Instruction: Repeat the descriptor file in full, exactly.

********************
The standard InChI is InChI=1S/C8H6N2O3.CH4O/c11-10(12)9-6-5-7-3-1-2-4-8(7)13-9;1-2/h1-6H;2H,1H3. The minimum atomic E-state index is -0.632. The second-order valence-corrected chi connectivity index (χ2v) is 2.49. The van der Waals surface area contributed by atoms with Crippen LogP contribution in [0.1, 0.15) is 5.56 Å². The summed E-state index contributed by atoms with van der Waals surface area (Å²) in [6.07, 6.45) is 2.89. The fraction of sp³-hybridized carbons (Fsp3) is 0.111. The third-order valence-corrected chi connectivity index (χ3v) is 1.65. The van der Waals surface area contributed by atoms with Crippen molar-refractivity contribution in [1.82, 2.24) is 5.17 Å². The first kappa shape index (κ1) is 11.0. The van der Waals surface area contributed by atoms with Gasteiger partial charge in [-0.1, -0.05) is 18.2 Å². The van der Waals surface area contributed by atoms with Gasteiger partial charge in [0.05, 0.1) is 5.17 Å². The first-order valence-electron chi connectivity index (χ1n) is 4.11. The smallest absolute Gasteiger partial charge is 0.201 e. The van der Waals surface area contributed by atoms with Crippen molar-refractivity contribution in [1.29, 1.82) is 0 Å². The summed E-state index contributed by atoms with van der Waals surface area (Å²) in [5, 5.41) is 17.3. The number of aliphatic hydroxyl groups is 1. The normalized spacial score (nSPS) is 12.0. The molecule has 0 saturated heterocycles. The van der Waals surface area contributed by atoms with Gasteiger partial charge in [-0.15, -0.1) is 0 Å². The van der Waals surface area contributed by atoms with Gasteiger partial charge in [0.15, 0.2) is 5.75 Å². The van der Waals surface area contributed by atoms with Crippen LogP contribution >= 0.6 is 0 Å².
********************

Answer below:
The standard InChI is InChI=1S/C8H6N2O3.CH4O/c11-10(12)9-6-5-7-3-1-2-4-8(7)13-9;1-2/h1-6H;2H,1H3. The minimum atomic E-state index is -0.632. The second-order valence-corrected chi connectivity index (χ2v) is 2.49. The van der Waals surface area contributed by atoms with Crippen LogP contribution in [0.1, 0.15) is 5.56 Å². The summed E-state index contributed by atoms with van der Waals surface area (Å²) in [6.07, 6.45) is 2.89. The fraction of sp³-hybridized carbons (Fsp3) is 0.111. The third-order valence-corrected chi connectivity index (χ3v) is 1.65. The van der Waals surface area contributed by atoms with Crippen molar-refractivity contribution in [1.82, 2.24) is 5.17 Å². The first kappa shape index (κ1) is 11.0. The van der Waals surface area contributed by atoms with Gasteiger partial charge in [-0.1, -0.05) is 18.2 Å². The van der Waals surface area contributed by atoms with Gasteiger partial charge in [0.05, 0.1) is 5.17 Å². The first-order valence-electron chi connectivity index (χ1n) is 4.11. The smallest absolute Gasteiger partial charge is 0.201 e. The van der Waals surface area contributed by atoms with Crippen molar-refractivity contribution in [1.29, 1.82) is 0 Å². The summed E-state index contributed by atoms with van der Waals surface area (Å²) in [5, 5.41) is 17.3. The number of aliphatic hydroxyl groups is 1. The normalized spacial score (nSPS) is 12.0. The molecule has 0 saturated heterocycles. The van der Waals surface area contributed by atoms with Gasteiger partial charge in [-0.15, -0.1) is 0 Å². The van der Waals surface area contributed by atoms with Gasteiger partial charge in [0.15, 0.2) is 5.75 Å². The van der Waals surface area contributed by atoms with Crippen LogP contribution >= 0.6 is 0 Å².